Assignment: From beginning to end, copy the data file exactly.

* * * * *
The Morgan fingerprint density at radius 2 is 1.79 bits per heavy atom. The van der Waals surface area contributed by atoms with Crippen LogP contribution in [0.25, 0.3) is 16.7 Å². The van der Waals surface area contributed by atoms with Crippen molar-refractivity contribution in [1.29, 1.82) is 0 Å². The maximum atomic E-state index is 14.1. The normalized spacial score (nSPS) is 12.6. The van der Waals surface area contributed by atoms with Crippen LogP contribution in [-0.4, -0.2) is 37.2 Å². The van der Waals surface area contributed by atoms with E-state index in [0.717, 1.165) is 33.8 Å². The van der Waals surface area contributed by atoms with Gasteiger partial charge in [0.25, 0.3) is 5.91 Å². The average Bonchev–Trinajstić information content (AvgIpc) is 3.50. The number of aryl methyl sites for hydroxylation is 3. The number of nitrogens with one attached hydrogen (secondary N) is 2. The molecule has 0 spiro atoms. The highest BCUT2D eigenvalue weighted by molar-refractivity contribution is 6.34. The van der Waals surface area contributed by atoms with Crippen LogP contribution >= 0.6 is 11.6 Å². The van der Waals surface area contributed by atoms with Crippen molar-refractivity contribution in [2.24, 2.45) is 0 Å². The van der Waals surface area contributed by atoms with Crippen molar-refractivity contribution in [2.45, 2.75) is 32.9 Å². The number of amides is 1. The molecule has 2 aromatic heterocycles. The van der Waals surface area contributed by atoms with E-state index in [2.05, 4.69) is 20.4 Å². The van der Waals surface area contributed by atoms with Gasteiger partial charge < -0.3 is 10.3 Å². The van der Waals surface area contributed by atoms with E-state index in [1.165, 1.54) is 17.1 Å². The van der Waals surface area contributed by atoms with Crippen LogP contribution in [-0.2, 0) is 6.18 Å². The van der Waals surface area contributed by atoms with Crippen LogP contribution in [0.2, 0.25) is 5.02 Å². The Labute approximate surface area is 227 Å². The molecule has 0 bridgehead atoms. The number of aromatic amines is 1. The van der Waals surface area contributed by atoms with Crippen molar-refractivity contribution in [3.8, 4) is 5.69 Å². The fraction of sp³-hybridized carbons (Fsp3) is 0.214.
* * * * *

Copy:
The Morgan fingerprint density at radius 2 is 1.79 bits per heavy atom. The van der Waals surface area contributed by atoms with Crippen LogP contribution in [0.25, 0.3) is 16.7 Å². The van der Waals surface area contributed by atoms with Crippen molar-refractivity contribution in [1.29, 1.82) is 0 Å². The maximum atomic E-state index is 14.1. The normalized spacial score (nSPS) is 12.6. The van der Waals surface area contributed by atoms with Crippen LogP contribution in [-0.4, -0.2) is 37.2 Å². The van der Waals surface area contributed by atoms with E-state index in [0.717, 1.165) is 33.8 Å². The van der Waals surface area contributed by atoms with Gasteiger partial charge in [0.25, 0.3) is 5.91 Å². The average Bonchev–Trinajstić information content (AvgIpc) is 3.50. The number of aryl methyl sites for hydroxylation is 3. The number of nitrogens with one attached hydrogen (secondary N) is 2. The molecule has 0 spiro atoms. The highest BCUT2D eigenvalue weighted by molar-refractivity contribution is 6.34. The van der Waals surface area contributed by atoms with Crippen LogP contribution >= 0.6 is 11.6 Å². The van der Waals surface area contributed by atoms with Crippen molar-refractivity contribution in [2.24, 2.45) is 0 Å². The van der Waals surface area contributed by atoms with Crippen molar-refractivity contribution in [2.45, 2.75) is 32.9 Å². The number of amides is 1. The molecule has 2 aromatic heterocycles. The van der Waals surface area contributed by atoms with E-state index in [2.05, 4.69) is 20.4 Å². The van der Waals surface area contributed by atoms with Gasteiger partial charge < -0.3 is 10.3 Å². The van der Waals surface area contributed by atoms with E-state index in [1.165, 1.54) is 17.1 Å². The van der Waals surface area contributed by atoms with Crippen LogP contribution in [-0.2, 0) is 6.18 Å². The van der Waals surface area contributed by atoms with Crippen LogP contribution in [0.2, 0.25) is 5.02 Å². The Labute approximate surface area is 227 Å². The molecule has 0 bridgehead atoms. The number of aromatic amines is 1. The van der Waals surface area contributed by atoms with Crippen molar-refractivity contribution in [3.8, 4) is 5.69 Å². The fraction of sp³-hybridized carbons (Fsp3) is 0.214.